January 31, 2008
Thank you very much for having me here tonight. And thanks for the nice honor of it. It feels a little weird being honored by Environmental Defense, since so much of the work I’ve done in the area of the environment can be traced back to being coached, counseled or encouraged by this group and organization. It stretches all the way back to my time at the Air Control Board.
But, I guess it’s okay to be honored for being smart enough to listen to smarter people.
And, Environmental Defense, besides being one of my favorite organizations, is without a doubt one of the strongest, smartest, most effective advocates that the environment has in Texas, or anywhere.
It is, in fact, an honor to be here and to count you all as friends.
Thanks very much.
One reason Environmental Defense is so effective is your willingness to adapt to a huge range of political realities – from Washington, DC, to the West Coast to the Texas Capitol – and create the new constituencies that will ensure that our air, water, and other natural resources are protected.
You all drive a hard bargain. And, at the same time, you’re inclusive.
You don’t simply advocate among yourselves. You work for solutions that allow people to coexist with the environment, not live in a way that harms it.
I’m certain that you are also aware of how great you are. But I’d like to revel in one of your great achievements from the last legislative session: the derailment— I mean, the reprioritization of more than a dozen coal plants across Texas.
You all know the story, but allow me to offer a few thoughts on how I watched it play out from my perch on the Senate Business & Commerce Committee and the Senate floor.
The state’s largest electric utility, TXU, in an era of a deregulated electricity market, and in the aftermath of catastrophic weather events, decided to seize on an opportunity for profit. And, along the way, they tried to go too far. Some might say they got greedy.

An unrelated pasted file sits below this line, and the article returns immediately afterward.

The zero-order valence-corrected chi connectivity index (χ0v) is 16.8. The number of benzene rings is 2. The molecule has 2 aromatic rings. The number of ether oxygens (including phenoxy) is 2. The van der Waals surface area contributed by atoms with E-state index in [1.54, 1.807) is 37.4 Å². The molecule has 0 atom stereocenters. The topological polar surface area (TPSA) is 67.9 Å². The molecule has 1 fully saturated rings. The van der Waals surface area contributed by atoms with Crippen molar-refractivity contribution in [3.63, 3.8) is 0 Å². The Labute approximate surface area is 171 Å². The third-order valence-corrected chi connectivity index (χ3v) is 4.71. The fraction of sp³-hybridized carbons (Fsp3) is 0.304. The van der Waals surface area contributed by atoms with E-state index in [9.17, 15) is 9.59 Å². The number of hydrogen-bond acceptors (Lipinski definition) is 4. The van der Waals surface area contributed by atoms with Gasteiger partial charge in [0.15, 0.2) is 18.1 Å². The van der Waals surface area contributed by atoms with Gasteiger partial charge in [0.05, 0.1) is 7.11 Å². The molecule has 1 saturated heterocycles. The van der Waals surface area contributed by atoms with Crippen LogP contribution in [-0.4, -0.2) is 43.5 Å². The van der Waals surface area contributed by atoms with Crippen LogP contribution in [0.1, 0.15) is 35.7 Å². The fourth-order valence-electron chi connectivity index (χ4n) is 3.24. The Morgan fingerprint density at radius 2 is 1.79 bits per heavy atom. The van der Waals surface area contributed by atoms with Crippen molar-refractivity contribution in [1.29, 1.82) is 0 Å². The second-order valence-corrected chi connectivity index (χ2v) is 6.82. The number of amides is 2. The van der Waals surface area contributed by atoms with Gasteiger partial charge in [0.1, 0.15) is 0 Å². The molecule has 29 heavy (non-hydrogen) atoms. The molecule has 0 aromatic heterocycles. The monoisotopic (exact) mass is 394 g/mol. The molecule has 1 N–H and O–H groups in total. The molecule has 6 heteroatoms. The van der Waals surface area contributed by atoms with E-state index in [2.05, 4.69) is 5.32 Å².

This greed got the attention of many, including a group of private investors. And those private investors, with assistance and encouragement from Environmental Defense, could see what was being overlooked in TXU’s board room or executive suites.
Coal fired power plants that dump tons of CO2 into the air are NOT the wave of the future. And, without consideration for the environment, their plans will fail.
Before even announcing the plans for a buyout, the private investors made their first and most important call. And that call was to talk to you.
They made significant and substantial concessions, because ED was able to credibly negotiate and persuade. As a result, they garnered real support in the environmental community, so that on day one of the “new TXU” it would be sure to be seen as a different TXU.
You all do not need me to tell you that having a seat at the table carries with it a great responsibility. But I’m confident that, in turning to you for help in being better citizens and stewards, they found the right people.
This discussion is not over – there is still work to do. But no matter what happens from here, this was a giant victory for all of us who breathe the air in this state.
It was national news, and it happened in Texas. It was an extraordinary achievement, and I congratulate you for being who you are, and for doing what you did, to make it possible.
This is the type of approach, and this type of success, puts us on the crest of a wave that I believe will carry environmentalism into the 21st Century.
It will bring us our ultimate victory – the assurance that Cooper, who is with me here tonight, and our great, great grandchildren, and their great, great grandchildren will have the chance to be healthy in what they breathe and consume; to prosper in the products and economy they create; and to live among – and revel in – the organisms and ecosystems that support our planet.
I take this confidence from the fact that even outside this room – outside this circle of people who call ourselves environmentalists – our ideas and initiatives are taking hold.
More and more, broader society has come to acknowledge the challenges that this group knows so well.
Those who dismiss man’s contribution to climate change have been pushed further and further from the mainstream and the “debate”, although sometimes, I admit, I lose sight of this when camping out in the Capitol and listening to our leadership spew some toxic, backward views.